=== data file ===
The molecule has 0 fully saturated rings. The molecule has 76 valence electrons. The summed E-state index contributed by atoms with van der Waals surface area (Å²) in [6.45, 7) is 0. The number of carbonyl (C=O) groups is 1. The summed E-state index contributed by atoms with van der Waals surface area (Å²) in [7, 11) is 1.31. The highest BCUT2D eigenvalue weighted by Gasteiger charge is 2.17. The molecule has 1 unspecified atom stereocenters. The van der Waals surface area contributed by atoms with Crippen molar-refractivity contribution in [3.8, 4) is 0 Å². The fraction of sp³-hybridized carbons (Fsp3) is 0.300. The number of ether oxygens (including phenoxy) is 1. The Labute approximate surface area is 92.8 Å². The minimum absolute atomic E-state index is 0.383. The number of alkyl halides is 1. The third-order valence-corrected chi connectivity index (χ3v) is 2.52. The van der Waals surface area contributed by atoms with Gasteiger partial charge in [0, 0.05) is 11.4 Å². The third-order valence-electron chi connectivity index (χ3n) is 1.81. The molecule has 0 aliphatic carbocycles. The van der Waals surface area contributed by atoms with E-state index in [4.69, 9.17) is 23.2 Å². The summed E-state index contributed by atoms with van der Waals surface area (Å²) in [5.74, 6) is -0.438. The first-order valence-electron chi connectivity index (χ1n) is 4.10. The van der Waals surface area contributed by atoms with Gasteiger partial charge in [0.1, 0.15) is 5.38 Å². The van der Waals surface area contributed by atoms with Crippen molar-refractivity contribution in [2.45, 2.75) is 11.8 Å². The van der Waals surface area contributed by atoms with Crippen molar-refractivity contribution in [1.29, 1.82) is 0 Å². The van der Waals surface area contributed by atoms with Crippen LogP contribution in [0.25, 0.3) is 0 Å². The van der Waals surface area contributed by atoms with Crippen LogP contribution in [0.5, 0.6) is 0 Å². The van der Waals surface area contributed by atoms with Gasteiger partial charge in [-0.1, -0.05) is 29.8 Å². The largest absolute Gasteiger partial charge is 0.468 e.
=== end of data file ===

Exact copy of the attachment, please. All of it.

The molecule has 0 fully saturated rings. The molecule has 76 valence electrons. The summed E-state index contributed by atoms with van der Waals surface area (Å²) in [6.45, 7) is 0. The number of carbonyl (C=O) groups is 1. The summed E-state index contributed by atoms with van der Waals surface area (Å²) in [7, 11) is 1.31. The highest BCUT2D eigenvalue weighted by Gasteiger charge is 2.17. The molecule has 1 unspecified atom stereocenters. The van der Waals surface area contributed by atoms with Crippen molar-refractivity contribution in [3.8, 4) is 0 Å². The fraction of sp³-hybridized carbons (Fsp3) is 0.300. The number of ether oxygens (including phenoxy) is 1. The Labute approximate surface area is 92.8 Å². The minimum absolute atomic E-state index is 0.383. The number of alkyl halides is 1. The third-order valence-corrected chi connectivity index (χ3v) is 2.52. The van der Waals surface area contributed by atoms with Gasteiger partial charge in [0, 0.05) is 11.4 Å². The third-order valence-electron chi connectivity index (χ3n) is 1.81. The molecule has 0 aliphatic carbocycles. The van der Waals surface area contributed by atoms with E-state index in [4.69, 9.17) is 23.2 Å². The summed E-state index contributed by atoms with van der Waals surface area (Å²) in [5.74, 6) is -0.438. The first-order valence-electron chi connectivity index (χ1n) is 4.10. The van der Waals surface area contributed by atoms with Gasteiger partial charge in [0.1, 0.15) is 5.38 Å². The van der Waals surface area contributed by atoms with Crippen molar-refractivity contribution in [2.45, 2.75) is 11.8 Å². The van der Waals surface area contributed by atoms with Crippen molar-refractivity contribution in [1.29, 1.82) is 0 Å². The van der Waals surface area contributed by atoms with Crippen LogP contribution in [0.25, 0.3) is 0 Å². The van der Waals surface area contributed by atoms with Crippen LogP contribution in [0.5, 0.6) is 0 Å². The van der Waals surface area contributed by atoms with Gasteiger partial charge in [-0.1, -0.05) is 29.8 Å². The largest absolute Gasteiger partial charge is 0.468 e.